For the average person, is there really a need for a dedicated camera anymore?

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nOOky

Golden Member
Aug 17, 2004
1,291
58
106
#51
I'm not an average person. Is anyone? I don't have or want a cell phone. (Occasionally I'd like to have the driving directions app) I want a camera with an optical viewfinder that uses double A batteries and costs less than $200. 8 megapixels is/are plenty. The best options I can find are old used cameras on Ebay
I have an old Canon S3IS sitting in a drawer that I don't use anymore. I should get it out and see how it compares to my current cell phone.
 

CuriousMike

Platinum Member
Feb 22, 2001
2,904
44
136
#52
I have an old Canon S3IS sitting in a drawer that I don't use anymore. I should get it out and see how it compares to my current cell phone.
Don't even bother. A modern smartphone will take much better photos.
The only thing that Canon has going for it is real optical zoom.
 

jsalpha2

Senior member
Oct 19, 2001
245
0
81
#53
nOOky, that sounds like a great camera. I was tought way back when to hold your elbows to your chest and your eye firmly to the camera. Your body would not wiggle and image stabilization would not be needed. That was an expensive camera new. It should still take great pictures. If you don't want it...
 

jhansman

Platinum Member
Feb 5, 2004
2,640
2
81
#54
To the OP's question, yes, phone cameras are now probably good enough for the "average person," but in the end, it depends on what you are after.

I was just thinking about images I took when hiking in the Eastern Sierra a couple of summers ago. I had my dSLR with my on the trip, but that day I chose to rely on my smartphone. Big mistake; the images I got were very nice, but JPEGs nonetheless, and any post production I attempted with them was a joke compared to what I could have done with RAW images. Not long after, I upgraded my phone to one that supports RAW images, and while these are much better, they still do not compare (IMO) with those that can be had with glass that is meant for landscape/close-up shooting. The cameras in phones now are better than ever, but remember that little lens can only do so much. My GS9+ takes excellent photos, but still nowhere near what I can get with my D7000 and Nikkor glass. Its a trade off, and I wouldn't rely on even the best phone camera for anything other than snapshots and selfies. All my shots that made it to a frame and are mounted came from my dSLR. Once you start taking photographs for something more than showing on your phone or TV, the game changes.
 
Jan 2, 2019
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#55
No, probably not. The harsh truth is that, for the average user, dedicated cameras are an obsolete product designed before the advent of smartphone cameras. The clunkiness and inconvenience of another gadget is a far worse trade-off over some extra photo options.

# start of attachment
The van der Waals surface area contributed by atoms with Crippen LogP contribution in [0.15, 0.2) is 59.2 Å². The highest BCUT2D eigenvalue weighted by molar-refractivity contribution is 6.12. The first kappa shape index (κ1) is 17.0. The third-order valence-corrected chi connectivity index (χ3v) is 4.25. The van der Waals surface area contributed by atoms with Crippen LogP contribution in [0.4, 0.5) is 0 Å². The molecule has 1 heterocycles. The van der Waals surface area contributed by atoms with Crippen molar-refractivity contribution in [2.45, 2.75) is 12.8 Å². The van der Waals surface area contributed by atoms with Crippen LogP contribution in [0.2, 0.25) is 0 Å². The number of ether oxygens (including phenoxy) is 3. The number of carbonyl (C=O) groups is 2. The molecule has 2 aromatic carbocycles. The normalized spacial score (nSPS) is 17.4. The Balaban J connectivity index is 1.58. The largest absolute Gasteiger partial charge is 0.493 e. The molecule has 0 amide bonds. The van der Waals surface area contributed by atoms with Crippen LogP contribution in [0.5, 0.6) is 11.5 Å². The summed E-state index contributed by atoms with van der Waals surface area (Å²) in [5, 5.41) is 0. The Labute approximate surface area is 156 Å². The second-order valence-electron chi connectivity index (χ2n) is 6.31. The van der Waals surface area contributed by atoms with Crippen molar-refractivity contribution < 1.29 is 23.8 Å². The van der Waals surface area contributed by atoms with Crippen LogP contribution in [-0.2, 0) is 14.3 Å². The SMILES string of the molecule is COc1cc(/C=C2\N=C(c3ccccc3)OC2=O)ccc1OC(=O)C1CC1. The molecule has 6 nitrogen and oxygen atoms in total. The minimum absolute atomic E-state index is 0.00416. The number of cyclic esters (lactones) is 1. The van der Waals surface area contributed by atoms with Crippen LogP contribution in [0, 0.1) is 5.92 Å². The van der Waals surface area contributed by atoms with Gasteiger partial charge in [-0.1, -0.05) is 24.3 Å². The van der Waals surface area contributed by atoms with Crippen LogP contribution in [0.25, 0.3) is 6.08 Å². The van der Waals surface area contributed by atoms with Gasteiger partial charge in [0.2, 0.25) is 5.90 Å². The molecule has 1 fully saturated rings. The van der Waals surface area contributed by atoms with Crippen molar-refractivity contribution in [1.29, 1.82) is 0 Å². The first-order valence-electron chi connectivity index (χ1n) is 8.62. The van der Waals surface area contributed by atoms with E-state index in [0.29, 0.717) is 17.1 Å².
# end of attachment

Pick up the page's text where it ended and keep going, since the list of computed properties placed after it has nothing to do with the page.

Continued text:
That being said, past a certain point, smartphone cameras just can't cut it (but here we are talking about SLRs and the like).
 

ElFenix

Elite Member
Super Moderator
Mar 20, 2000
98,153
431
126
#56
very few people ever carried around a dedicated camera prior to tiny digital cameras getting dirt cheap anyway. SLRs were something you bought when you had your first child or were going on a big vacation. other than that it was stuffed into the closet most of the time for most people. the shift to digital and the rapid improvement and cost-cutting during the decade following the first digital rebel spiked SLR sales (unlike film, you have to buy a new camera to get better IQ with digital), and that's going away (IQ improvements over the last few years seem to be middling). but i don't think big sensor cameras are going away, it's just that sales will go back to about where they were in, say, the early 90s where you bought one and then just had it.

No, probably not. The harsh truth is that, for the average user, dedicated cameras are an obsolete product designed before the advent of smartphone cameras. The clunkiness and inconvenience of another gadget is a far worse trade-off over some extra photo options.

That being said, past a certain point, smartphone cameras just can't cut it (but here we are talking about SLRs and the like).
i am thumbsuping this post solely because you used "SLR" instead of "DSLR"
 

nOOky

Golden Member
Aug 17, 2004
1,291
58
106
#57
Just returned from a 2 week vacation in Patagonia. I carried my Pansonic 4/3 with a 20mm pancake lens, and my LG V40 smartphone. The LG is definitely more versatile with it's 3 cameras and availability in my pocket at all times. The 4/3 was about as small a camera as I would have wanted to carry around my neck trekking for over 100k kilometers. I was wishing for my other lenses a few times, mainly for bird or flower shots. The Panasonic definitely blew away the smartphone camera in IQ, I don't think any smart phone would be close, but I had to carry it along with a 15kg pack ugh.
 

mooncancook

Platinum Member
May 28, 2003
2,787
8
81
#59
Personally I don't see a point for those tiny sensor p&s cameras anymore. Phones are good enough for everyday snapshots. Though I would never give up my a6300 for the one or two out of country trips a year. When I look back at the vacation photos and videos I feel it's totally worth it.
 

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